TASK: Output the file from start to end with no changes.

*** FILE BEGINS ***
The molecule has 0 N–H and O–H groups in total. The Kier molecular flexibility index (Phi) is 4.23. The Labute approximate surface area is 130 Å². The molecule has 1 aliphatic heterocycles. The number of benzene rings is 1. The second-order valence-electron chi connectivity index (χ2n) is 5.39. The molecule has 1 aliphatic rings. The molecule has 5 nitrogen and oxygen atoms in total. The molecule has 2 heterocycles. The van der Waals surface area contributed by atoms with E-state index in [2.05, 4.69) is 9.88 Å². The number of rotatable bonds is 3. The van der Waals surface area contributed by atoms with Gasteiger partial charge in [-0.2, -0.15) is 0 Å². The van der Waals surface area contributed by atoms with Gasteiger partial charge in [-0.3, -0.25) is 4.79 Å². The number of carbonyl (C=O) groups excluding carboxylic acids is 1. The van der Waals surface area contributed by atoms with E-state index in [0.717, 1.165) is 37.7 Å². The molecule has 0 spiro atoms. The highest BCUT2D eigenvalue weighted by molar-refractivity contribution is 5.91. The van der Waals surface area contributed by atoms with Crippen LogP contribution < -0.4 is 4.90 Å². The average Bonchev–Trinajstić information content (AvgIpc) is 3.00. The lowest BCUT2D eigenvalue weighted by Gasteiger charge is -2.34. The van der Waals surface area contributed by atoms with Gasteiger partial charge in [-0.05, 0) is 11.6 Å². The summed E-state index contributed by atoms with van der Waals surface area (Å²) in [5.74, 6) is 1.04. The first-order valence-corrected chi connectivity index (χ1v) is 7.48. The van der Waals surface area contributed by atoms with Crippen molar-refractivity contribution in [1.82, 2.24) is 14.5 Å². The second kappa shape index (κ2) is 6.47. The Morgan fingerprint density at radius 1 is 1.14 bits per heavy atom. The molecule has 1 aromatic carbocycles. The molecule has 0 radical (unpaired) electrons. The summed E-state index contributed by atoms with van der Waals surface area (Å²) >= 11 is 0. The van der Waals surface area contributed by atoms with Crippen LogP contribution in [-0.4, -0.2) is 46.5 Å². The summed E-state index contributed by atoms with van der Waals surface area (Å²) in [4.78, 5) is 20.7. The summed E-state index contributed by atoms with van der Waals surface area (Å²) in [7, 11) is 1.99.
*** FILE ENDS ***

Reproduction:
The molecule has 0 N–H and O–H groups in total. The Kier molecular flexibility index (Phi) is 4.23. The Labute approximate surface area is 130 Å². The molecule has 1 aliphatic heterocycles. The number of benzene rings is 1. The second-order valence-electron chi connectivity index (χ2n) is 5.39. The molecule has 1 aliphatic rings. The molecule has 5 nitrogen and oxygen atoms in total. The molecule has 2 heterocycles. The van der Waals surface area contributed by atoms with E-state index in [2.05, 4.69) is 9.88 Å². The number of rotatable bonds is 3. The van der Waals surface area contributed by atoms with Gasteiger partial charge in [-0.2, -0.15) is 0 Å². The van der Waals surface area contributed by atoms with Gasteiger partial charge in [-0.3, -0.25) is 4.79 Å². The number of carbonyl (C=O) groups excluding carboxylic acids is 1. The van der Waals surface area contributed by atoms with E-state index in [0.717, 1.165) is 37.7 Å². The molecule has 0 spiro atoms. The highest BCUT2D eigenvalue weighted by molar-refractivity contribution is 5.91. The van der Waals surface area contributed by atoms with Crippen LogP contribution < -0.4 is 4.90 Å². The average Bonchev–Trinajstić information content (AvgIpc) is 3.00. The lowest BCUT2D eigenvalue weighted by Gasteiger charge is -2.34. The van der Waals surface area contributed by atoms with Gasteiger partial charge in [-0.05, 0) is 11.6 Å². The summed E-state index contributed by atoms with van der Waals surface area (Å²) in [5.74, 6) is 1.04. The first-order valence-corrected chi connectivity index (χ1v) is 7.48. The van der Waals surface area contributed by atoms with Crippen molar-refractivity contribution in [1.82, 2.24) is 14.5 Å². The second kappa shape index (κ2) is 6.47. The Morgan fingerprint density at radius 1 is 1.14 bits per heavy atom. The molecule has 1 aromatic carbocycles. The molecule has 0 radical (unpaired) electrons. The summed E-state index contributed by atoms with van der Waals surface area (Å²) >= 11 is 0. The van der Waals surface area contributed by atoms with Crippen LogP contribution in [-0.4, -0.2) is 46.5 Å². The summed E-state index contributed by atoms with van der Waals surface area (Å²) in [4.78, 5) is 20.7. The summed E-state index contributed by atoms with van der Waals surface area (Å²) in [7, 11) is 1.99.